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Poster: Diseases of Plants: Disease Detection & Diagnosis


Association of Grapevine rupestris stem pitting-associated virus and Grapevine Pinot gris virus in declining grapevines on Schwarzman rootstock.
H. MCCOWN (1), S. Bag (1), M. Eng (1), M. Sudarshana (2) (1) University of California, U.S.A.; (2) USDA-ARS, U.S.A.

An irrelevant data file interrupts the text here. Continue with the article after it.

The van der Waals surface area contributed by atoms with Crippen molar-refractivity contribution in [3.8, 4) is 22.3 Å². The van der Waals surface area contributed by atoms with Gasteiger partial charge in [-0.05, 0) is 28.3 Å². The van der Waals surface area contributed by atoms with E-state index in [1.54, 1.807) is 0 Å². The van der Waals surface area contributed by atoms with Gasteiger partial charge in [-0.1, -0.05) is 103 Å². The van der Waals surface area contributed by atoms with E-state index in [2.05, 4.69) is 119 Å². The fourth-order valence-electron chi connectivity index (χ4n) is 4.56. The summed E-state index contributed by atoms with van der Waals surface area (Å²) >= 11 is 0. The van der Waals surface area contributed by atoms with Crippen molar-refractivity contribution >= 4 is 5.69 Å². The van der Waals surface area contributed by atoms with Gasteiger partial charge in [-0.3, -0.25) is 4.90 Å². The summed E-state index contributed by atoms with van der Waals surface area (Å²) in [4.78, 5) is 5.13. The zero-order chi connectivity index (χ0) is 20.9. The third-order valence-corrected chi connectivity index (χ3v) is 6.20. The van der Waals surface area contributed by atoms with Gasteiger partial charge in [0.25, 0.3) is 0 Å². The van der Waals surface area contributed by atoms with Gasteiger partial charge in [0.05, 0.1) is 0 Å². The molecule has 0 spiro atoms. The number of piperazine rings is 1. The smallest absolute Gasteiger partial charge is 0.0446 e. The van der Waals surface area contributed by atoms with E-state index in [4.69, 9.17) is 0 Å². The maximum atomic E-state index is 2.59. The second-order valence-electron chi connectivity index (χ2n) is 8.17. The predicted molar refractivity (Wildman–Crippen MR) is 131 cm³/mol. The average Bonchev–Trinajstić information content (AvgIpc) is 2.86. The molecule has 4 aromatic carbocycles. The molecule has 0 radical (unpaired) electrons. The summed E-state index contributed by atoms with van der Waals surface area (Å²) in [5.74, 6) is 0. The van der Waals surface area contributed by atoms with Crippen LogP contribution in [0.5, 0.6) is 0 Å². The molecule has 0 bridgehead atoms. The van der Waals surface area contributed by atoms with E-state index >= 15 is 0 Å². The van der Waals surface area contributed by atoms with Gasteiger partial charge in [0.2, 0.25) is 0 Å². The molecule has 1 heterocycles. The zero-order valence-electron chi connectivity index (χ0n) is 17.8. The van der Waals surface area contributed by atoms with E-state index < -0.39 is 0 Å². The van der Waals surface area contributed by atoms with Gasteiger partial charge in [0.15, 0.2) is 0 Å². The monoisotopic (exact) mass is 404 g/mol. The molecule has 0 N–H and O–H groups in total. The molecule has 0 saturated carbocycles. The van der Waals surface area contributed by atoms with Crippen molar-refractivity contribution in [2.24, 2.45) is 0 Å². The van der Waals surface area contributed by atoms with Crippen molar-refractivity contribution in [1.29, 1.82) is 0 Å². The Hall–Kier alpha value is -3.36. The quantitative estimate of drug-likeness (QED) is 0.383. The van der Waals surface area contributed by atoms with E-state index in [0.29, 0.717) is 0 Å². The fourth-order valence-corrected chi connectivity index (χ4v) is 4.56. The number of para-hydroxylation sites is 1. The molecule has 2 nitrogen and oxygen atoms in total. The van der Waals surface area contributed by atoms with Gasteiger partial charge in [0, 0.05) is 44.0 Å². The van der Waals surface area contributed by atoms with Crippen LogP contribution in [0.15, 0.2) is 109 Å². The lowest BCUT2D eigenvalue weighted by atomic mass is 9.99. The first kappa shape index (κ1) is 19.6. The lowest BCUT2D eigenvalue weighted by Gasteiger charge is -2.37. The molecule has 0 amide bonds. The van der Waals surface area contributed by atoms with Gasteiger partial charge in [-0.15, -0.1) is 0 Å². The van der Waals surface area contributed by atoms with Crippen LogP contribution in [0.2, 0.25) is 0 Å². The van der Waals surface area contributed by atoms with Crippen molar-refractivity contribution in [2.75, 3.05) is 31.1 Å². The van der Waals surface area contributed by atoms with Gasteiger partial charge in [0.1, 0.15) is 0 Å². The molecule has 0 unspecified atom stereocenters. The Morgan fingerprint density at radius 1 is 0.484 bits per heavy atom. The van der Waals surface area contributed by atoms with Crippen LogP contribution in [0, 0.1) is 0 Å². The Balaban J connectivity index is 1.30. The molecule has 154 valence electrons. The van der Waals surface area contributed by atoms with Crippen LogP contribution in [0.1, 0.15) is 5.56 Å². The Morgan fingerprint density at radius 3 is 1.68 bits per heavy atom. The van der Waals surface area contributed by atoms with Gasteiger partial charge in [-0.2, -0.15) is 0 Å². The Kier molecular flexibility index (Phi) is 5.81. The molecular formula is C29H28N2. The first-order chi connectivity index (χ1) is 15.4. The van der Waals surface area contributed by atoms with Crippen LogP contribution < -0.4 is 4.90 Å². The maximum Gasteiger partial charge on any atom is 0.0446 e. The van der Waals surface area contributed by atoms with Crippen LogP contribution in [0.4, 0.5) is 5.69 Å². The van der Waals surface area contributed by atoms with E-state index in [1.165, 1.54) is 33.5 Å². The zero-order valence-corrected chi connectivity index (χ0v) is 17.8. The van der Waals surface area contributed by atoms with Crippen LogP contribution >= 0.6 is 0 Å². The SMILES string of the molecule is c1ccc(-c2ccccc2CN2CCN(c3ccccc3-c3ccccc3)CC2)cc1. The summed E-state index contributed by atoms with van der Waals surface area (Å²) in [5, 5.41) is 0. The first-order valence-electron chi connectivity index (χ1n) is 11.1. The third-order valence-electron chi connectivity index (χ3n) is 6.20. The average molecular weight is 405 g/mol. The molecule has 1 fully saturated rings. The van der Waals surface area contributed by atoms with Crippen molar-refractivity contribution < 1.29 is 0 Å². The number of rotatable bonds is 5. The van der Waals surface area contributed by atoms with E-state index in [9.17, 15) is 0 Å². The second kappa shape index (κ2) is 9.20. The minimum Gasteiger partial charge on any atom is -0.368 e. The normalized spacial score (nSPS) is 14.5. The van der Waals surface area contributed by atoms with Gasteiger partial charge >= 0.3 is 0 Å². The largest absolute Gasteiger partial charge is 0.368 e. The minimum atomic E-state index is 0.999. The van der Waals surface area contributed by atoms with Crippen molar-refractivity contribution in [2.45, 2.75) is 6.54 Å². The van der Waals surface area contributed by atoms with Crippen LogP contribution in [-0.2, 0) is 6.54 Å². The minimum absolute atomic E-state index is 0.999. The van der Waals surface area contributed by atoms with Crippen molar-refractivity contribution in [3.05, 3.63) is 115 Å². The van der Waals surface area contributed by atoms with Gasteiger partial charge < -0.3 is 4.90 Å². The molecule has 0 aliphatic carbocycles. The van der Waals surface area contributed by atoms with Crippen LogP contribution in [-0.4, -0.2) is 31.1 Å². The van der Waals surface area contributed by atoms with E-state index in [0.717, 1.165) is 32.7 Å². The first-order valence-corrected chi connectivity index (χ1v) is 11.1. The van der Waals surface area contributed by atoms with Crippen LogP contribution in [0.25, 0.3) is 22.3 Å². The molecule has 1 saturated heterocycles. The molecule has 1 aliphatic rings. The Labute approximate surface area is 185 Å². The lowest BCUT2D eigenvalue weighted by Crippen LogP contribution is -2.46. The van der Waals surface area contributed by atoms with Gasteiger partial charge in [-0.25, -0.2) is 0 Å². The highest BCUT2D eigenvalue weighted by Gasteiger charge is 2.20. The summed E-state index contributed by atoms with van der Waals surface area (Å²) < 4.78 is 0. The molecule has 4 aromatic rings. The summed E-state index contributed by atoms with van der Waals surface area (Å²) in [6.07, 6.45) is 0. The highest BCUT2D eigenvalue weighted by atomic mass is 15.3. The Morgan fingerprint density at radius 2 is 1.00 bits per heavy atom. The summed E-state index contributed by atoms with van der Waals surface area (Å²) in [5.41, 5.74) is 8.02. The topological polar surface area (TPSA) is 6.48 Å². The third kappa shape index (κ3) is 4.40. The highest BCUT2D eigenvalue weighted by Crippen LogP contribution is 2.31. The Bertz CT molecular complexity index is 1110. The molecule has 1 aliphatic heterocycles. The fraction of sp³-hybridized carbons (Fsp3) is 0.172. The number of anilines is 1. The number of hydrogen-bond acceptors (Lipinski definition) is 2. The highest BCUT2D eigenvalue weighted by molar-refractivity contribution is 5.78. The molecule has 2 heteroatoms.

In the fall of 2014, in Napa County, California, four-year-old grapevines of Cabernet Sauvignon (Vitis vinifera) on Schwarzmann (V. riparia X V. rupestris) rootstock were found to exhibit red canopy and vine decline. Upon examination of the woody cylinder, the rootstocks, but not the scions, had extensive stem pitting. To investigate the causal agent(s), nucleic acid extracts from affected grapevines were analyzed for viruses by RT-PCR assays. These vines tested positive for the Syrah strain of Grapevine rupestris stem pitting-associated virus (GRSPaV-Syrah) and negative for five leafroll-associated viruses, three vitiviruses, and Grapevine red blotch-associated virus. Further examination by deep sequencing of a cDNA library, prepared from the dsRNA fraction of cambial scrapings from the affected trunks, and subsequent bioinformatics analysis, revealed the presence of Grapevine Pinot gris virus (GPGV) in addition to GRSPaV-Syrah. Canopy surveys conducted in the fall of 2015 indicated that >40% (n=342) of the vines had declined. It is likely that the association of GPGV and GRSPaV may have a synergistic effect resulting in the stem pitting symptom.